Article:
Yesterday I was invited to an expert panel accompanying the JDK 11 Release. Thanks to Oracle and the DPunkt-Verlag, that organized the event. We had a lot of fun discussing new features, the new licensing model, but also issues that did not go so well in this release. The video is in German.
If you just want to try things out, I recommend using the OpenJDK, because you can use it for anything without having to worry when to buy a commercial license.
This week I started my new job at Karakun AG. Karakun is an IT company located in Basel, Switzerland, which was just founded by a group of former Canoo employees – including myself. In the beginning our offering will be focused on IT services, but later on we plan to develop products, too.
I am very excited about this new opportunity, which I am sure will be interesting and challenging. And the journey continues…
While working on a small JavaFX application, I noticed some strange behavior. When I closed all windows, the application did not stop immediately, even though all threads were done with their work. It became even more mysterious. After a while the application would shut down correctly. What was going on? Continue reading “Surprising Behavior of a Cached Thread Pool”
A while ago I released the new version ReduxFX 0.2. For this release, I completely rewrote the view-builder API to make it more “IDE-friendly”. In addition, ReduxFX now supports applications with several windows.
Recently we have founded a new Java User Group in my home town, the JUG Freiburg. If you happen to be in the area, we would be happy to welcome you in one of our meetings – either as an attendee or to give a talk yourself.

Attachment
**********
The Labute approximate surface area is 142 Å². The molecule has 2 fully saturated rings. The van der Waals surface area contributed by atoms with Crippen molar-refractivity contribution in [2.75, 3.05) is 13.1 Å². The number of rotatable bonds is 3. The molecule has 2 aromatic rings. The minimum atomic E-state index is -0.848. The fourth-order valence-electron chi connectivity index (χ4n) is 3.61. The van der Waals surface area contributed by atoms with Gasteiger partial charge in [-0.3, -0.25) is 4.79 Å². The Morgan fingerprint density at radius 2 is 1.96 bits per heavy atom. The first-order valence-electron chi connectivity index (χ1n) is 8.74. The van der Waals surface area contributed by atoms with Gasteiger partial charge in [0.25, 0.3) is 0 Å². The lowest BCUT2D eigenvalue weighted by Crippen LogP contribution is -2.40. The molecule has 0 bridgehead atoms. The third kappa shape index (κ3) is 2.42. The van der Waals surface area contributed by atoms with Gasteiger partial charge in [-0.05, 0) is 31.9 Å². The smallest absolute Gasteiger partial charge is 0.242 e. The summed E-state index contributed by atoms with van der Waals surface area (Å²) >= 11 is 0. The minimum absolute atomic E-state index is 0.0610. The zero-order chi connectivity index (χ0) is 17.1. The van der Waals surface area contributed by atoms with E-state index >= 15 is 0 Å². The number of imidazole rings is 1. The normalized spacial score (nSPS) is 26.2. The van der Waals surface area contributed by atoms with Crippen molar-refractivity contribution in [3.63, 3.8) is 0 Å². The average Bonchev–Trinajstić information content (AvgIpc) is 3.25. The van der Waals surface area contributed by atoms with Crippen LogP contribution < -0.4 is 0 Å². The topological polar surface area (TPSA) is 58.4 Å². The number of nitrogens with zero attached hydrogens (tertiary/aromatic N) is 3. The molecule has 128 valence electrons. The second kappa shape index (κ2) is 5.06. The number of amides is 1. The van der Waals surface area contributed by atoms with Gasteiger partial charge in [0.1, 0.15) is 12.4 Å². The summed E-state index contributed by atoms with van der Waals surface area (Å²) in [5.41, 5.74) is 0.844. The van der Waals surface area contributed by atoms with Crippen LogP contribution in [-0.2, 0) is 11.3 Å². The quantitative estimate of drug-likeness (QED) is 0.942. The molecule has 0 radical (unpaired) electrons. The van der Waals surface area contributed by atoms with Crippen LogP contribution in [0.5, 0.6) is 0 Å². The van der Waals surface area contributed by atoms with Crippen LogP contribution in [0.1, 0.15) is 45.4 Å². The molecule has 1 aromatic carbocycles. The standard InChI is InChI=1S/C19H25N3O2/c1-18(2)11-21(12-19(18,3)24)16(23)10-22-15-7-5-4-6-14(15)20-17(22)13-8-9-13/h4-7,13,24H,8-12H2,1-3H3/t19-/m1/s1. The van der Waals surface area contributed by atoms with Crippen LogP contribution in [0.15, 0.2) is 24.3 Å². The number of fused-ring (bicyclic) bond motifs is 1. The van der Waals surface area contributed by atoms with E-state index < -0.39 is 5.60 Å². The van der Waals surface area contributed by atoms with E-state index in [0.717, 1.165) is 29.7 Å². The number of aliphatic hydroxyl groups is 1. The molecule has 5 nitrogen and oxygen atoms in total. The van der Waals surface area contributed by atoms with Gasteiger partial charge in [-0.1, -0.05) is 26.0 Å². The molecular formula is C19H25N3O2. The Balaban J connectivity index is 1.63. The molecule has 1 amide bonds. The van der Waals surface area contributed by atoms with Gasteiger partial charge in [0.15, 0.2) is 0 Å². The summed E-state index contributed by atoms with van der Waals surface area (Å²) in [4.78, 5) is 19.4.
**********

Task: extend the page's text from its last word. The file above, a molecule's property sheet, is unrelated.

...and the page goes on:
As mentioned in my previous post, I added two important new features to ReduxFX 0.1. While the previous post focused on the ability to communicate with the outside world from ReduxFX application, this post focuses on the second new feature: the ability to write standard JavaFX components.
Mike’s Blog was selected as one of the Top 40 Java Blogs by FeedSpot. I feel very honored to be part of that list. Please go ahead and check out the other featured blogs, there is a lot of great content.
The first part of this series gave an overview of the key concepts and listed some of the main advantages of using functional reactive programming techniques in UI development. Future articles we will focus on different components that are involved, starting today with the State component, a key ingredient of functional reactive UI programming.
React.js, Elm, Cycle.js, and other UI frameworks introduced a new way of building user interfaces. By applying principles from functional reactive programming to UI development, they even changed how we think about user interfaces. In no time, these approaches have simply smashed the seemingly inevitable dominance of MVC and its siblings (MVP, MVVM etc.). This article, which is the first in a series, will give a brief introduction into this new way of building UIs and list some of the advantages it has over traditional approaches. These factors are so strong, that in my opinion there is a good chance that we are right now witnessing the end of the MVC-era.